• carbonate;
  • bone;
  • infrared imaging;
  • infrared microspectroscopy;
  • Fourier transform infrared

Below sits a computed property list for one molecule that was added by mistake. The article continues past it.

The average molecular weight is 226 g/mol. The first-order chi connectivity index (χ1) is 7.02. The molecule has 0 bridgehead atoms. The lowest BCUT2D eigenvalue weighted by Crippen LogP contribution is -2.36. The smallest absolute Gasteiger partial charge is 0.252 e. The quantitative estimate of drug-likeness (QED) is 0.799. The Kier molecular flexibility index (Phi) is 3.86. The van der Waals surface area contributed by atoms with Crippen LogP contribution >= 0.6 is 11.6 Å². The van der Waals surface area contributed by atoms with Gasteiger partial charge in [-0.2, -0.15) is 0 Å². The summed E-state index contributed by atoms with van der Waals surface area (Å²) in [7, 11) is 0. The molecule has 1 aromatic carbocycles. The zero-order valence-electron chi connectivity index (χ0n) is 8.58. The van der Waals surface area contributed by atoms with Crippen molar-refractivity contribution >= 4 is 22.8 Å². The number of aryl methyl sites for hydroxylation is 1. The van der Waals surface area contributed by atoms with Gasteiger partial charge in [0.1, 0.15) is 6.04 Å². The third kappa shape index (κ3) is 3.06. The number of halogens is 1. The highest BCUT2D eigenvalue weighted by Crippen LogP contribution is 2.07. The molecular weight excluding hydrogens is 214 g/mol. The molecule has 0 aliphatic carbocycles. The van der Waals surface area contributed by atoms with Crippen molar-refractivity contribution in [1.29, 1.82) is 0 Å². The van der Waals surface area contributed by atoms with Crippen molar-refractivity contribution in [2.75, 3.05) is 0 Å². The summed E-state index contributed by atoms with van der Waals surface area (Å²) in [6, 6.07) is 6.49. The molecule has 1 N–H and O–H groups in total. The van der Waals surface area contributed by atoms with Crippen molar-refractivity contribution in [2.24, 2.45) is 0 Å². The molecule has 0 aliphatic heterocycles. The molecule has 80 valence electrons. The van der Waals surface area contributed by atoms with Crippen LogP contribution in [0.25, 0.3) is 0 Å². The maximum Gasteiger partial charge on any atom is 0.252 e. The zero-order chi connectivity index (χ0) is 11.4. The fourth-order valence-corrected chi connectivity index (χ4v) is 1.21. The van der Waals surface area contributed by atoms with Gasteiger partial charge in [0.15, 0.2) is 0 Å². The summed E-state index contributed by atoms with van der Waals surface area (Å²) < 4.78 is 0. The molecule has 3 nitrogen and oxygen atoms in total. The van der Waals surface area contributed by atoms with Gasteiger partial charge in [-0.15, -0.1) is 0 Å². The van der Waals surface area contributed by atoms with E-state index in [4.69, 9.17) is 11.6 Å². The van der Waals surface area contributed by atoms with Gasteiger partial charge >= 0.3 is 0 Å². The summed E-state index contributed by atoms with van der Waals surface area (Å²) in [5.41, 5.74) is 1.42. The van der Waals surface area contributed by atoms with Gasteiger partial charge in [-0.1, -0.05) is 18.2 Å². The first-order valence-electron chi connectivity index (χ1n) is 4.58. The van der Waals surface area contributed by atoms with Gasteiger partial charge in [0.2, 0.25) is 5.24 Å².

This article describes a novel technology for quantitative determination of the spatial distribution of CO32− substitution in bone mineral using infrared (IR) imaging at ∼6 μm spatial resolution. This novel technology consists of an IR array detector of 64 × 64 elements mapped to a 400 μm × 400 μm spot at the focal plane of an IR microscope. During each scan, a complete IR spectrum is acquired from each element in the array. The variation of any IR parameter across the array may be mapped. In the current study, a linear relationship was observed between the band area or the peak height ratio of the CO32− v3 contour at 1415 cm−1 to the PO43− v1,v3 contour in a series of synthetic carbonated apatites. The correlation coefficient between the spectroscopically and analytically determined ratios (R2 = 0.989) attests to the practical utility of this IR area ratio for determination of bone CO32− levels. The relationship forms the basis for the determination of CO32− in tissue sections using IR imaging. In four images of trabecular bone the average CO32− levels were 5.95 wt% (2298 data points), 6.67% (2040 data points), 6.66% (1176 data points), and 6.73% (2256 data points) with an overall average of 6.38 ± 0.14% (7770 data points). The highest levels of CO32− were found at the edge of the trabeculae and immediately adjacent to the Haversian canal. Examination of parameters derived from the phosphate v1,v3 contour of the synthetic apatites revealed that the crystallinity/perfection of the hydroxyapatite (HA) crystals was diminished as CO32− levels increased. The methodology described will permit evaluation of the spatial distribution of CO32− levels in diseased and normal mineralized tissues.